Unlike almost all public and private universities built on illegally misappropriated lands, OSU’s presidents and Board have never made a public statement or apology. The tiny Center for Belonging and Social Change – whatever that means – in the Office of Student Life, not President’s or Provost’s Office, made the only public “land acknowledgement.” But even that aspirational comment does not include a direct public apology. In fact, it constitutes a deflection from responsibility.

The exceedingly large institution lacks a learning curve. Students would fail for that absence. 

The administration, which has literally moved off campus, secretly does not learn from faculty, students, or staff, other institutions, or its own history. (See my “After more than 150 years, The Ohio State University administration abandons campus and the landmark Oval, and secretly goes into hiding off-campus,” Busting Myths, Columbus Free Press, June 23, 2023.)

The channels of communication and genuine exchange – not marketing – are few and inactive, including faculty and university “senates.” There are no ongoing traditions of activism or efforts at organizing within sectors or across them. All parts of the university remain disconnected from each other. Few faculty have intellectual or other relationships outside their primary and occasionally secondary departments and centers. 

This shows especially tragically, even damningly, with the failure of reform for the stake of students and all of the university general education requirements. (See my “US universities should teach a genuinely common core of knowledge,” Times HigherEducation, June 28, 2023) Present arrangements satisfy only the bullying College of Engineering and the one Vice Provost who has obstructed deeply needed curriculum reform for more than three decades. He has promised to retire for more than one of those decades.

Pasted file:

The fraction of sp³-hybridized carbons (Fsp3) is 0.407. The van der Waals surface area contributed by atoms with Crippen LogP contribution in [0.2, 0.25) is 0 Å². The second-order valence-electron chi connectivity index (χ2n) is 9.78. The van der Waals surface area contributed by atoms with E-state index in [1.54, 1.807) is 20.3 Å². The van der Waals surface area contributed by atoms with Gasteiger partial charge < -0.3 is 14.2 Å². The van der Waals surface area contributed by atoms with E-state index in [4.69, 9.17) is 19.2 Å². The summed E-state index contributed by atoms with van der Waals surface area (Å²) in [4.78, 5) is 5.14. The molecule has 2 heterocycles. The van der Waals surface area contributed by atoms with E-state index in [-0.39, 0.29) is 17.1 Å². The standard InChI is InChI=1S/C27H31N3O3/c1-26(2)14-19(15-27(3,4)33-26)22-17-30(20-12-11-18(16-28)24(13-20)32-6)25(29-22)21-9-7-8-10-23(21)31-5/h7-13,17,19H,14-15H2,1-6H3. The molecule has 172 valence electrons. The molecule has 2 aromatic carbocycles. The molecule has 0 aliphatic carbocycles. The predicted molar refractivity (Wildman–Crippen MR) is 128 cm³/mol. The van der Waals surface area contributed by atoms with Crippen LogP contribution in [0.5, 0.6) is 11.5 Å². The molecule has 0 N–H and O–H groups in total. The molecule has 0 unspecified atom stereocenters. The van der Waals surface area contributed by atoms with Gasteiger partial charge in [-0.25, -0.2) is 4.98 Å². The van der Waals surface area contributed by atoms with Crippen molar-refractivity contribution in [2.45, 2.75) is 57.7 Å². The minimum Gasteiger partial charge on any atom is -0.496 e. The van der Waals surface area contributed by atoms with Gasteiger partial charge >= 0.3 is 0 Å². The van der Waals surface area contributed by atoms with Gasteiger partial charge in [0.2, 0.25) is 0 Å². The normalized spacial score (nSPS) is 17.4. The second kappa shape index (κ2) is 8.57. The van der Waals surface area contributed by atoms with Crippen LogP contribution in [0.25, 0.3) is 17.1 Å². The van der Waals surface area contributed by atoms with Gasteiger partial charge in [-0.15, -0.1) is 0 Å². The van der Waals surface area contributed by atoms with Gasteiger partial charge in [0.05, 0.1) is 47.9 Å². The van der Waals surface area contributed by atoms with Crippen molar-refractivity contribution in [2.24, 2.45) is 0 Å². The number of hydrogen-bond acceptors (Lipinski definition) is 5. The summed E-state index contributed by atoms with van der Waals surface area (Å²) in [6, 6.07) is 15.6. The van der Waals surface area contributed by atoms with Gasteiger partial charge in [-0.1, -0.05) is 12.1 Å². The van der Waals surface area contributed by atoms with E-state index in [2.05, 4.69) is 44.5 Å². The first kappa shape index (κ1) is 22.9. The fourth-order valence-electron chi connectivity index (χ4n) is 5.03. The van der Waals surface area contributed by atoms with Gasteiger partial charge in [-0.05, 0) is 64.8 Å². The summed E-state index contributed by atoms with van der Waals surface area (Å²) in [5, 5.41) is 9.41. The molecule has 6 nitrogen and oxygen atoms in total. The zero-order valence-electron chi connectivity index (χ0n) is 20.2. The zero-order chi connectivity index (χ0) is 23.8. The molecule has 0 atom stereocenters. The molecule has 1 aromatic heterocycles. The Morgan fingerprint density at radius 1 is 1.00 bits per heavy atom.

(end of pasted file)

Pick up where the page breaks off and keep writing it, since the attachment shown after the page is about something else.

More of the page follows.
Collaterally, from the top down, no one at OSU accepts responsibility for either or both actions and inactions. Presidents and Board continue to refuse both responsibility and excellent opportunities to make a truly educational example by renaming Thompson Library and relocating William Oxley Thompson’s overly large statue to an indoor location with historical interpretation, and nearby Bricker Hall, as students and community groups have long requested. Both were racists and arch-segregationists.

Instead, the Board of Trustees who know even less about the university and the students than president after president raises tuition annually. In 2023, they also reduced staff paid holidays.

Despite faculty senate documented reports and national discussion, the administration adds associate, assistant, and vice presidents and provosts at least monthly. Few have published job descriptions. The Provost announced this year that she has too many vice, associate, and assistant Xs and Ys to meet with all of them. 

But no one on, or now off campus, draws the obvious conclusion. The most recent president informed the President’s and Provost’s Advisory Committee last fall that contrary to the PPAC’s chartering document and all her predecessors that she had no need to meet with them at least twice a year.

Yet OSU leads the Big Ten (now 18) in ratios of numbers of administrators to faculty (whose numbers are declining) and ratios of average salaries of administrators compared to full-time faculty. Neither appearances nor realities matter to the administrators now in hiding off-campus behind Smashburgers and Chicken Tenders. 

Nor does the most important bottom line: the work does not get done. There is no connected, coordinated uni-versity working to serve the students, the city, state, or nation. It shows dramatically.

Glaringly, at the same time, OSU refuses to follow Columbus State’s example in creating a large new student, faculty, and staff daycare center, and in collaborating with the City of Columbus to meet in part the crisis of students without housing. The Oval – and now the east side of High Street – is silent in response to both campus and larger community calls for respect, cooperation, and collaboration.